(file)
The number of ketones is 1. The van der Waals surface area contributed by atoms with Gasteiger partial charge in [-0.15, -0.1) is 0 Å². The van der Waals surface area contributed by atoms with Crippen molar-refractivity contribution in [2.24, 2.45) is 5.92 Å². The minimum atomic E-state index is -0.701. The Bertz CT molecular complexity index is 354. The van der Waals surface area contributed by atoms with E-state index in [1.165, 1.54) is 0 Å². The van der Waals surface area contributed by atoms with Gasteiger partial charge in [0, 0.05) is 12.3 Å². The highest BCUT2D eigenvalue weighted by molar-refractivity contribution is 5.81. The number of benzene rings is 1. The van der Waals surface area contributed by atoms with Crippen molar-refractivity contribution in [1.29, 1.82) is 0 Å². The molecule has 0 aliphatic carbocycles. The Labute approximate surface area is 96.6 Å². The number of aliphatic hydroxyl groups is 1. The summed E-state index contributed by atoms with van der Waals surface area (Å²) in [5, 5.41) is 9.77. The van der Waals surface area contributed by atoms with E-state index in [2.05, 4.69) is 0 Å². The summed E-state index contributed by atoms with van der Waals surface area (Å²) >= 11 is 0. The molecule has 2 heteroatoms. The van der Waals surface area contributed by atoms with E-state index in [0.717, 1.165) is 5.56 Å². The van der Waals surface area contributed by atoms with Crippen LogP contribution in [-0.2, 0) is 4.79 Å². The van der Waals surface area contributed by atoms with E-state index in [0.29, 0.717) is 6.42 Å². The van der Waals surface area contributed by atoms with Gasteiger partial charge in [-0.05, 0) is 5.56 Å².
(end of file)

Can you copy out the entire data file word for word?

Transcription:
The number of ketones is 1. The van der Waals surface area contributed by atoms with Gasteiger partial charge in [-0.15, -0.1) is 0 Å². The van der Waals surface area contributed by atoms with Crippen molar-refractivity contribution in [2.24, 2.45) is 5.92 Å². The minimum atomic E-state index is -0.701. The Bertz CT molecular complexity index is 354. The van der Waals surface area contributed by atoms with E-state index in [1.165, 1.54) is 0 Å². The van der Waals surface area contributed by atoms with Gasteiger partial charge in [0, 0.05) is 12.3 Å². The highest BCUT2D eigenvalue weighted by molar-refractivity contribution is 5.81. The number of benzene rings is 1. The van der Waals surface area contributed by atoms with Crippen molar-refractivity contribution in [1.29, 1.82) is 0 Å². The molecule has 0 aliphatic carbocycles. The Labute approximate surface area is 96.6 Å². The number of aliphatic hydroxyl groups is 1. The summed E-state index contributed by atoms with van der Waals surface area (Å²) in [5, 5.41) is 9.77. The van der Waals surface area contributed by atoms with E-state index in [2.05, 4.69) is 0 Å². The summed E-state index contributed by atoms with van der Waals surface area (Å²) >= 11 is 0. The molecule has 2 heteroatoms. The van der Waals surface area contributed by atoms with E-state index in [0.717, 1.165) is 5.56 Å². The van der Waals surface area contributed by atoms with Crippen LogP contribution in [-0.2, 0) is 4.79 Å². The van der Waals surface area contributed by atoms with E-state index in [0.29, 0.717) is 6.42 Å². The van der Waals surface area contributed by atoms with Gasteiger partial charge in [-0.05, 0) is 5.56 Å².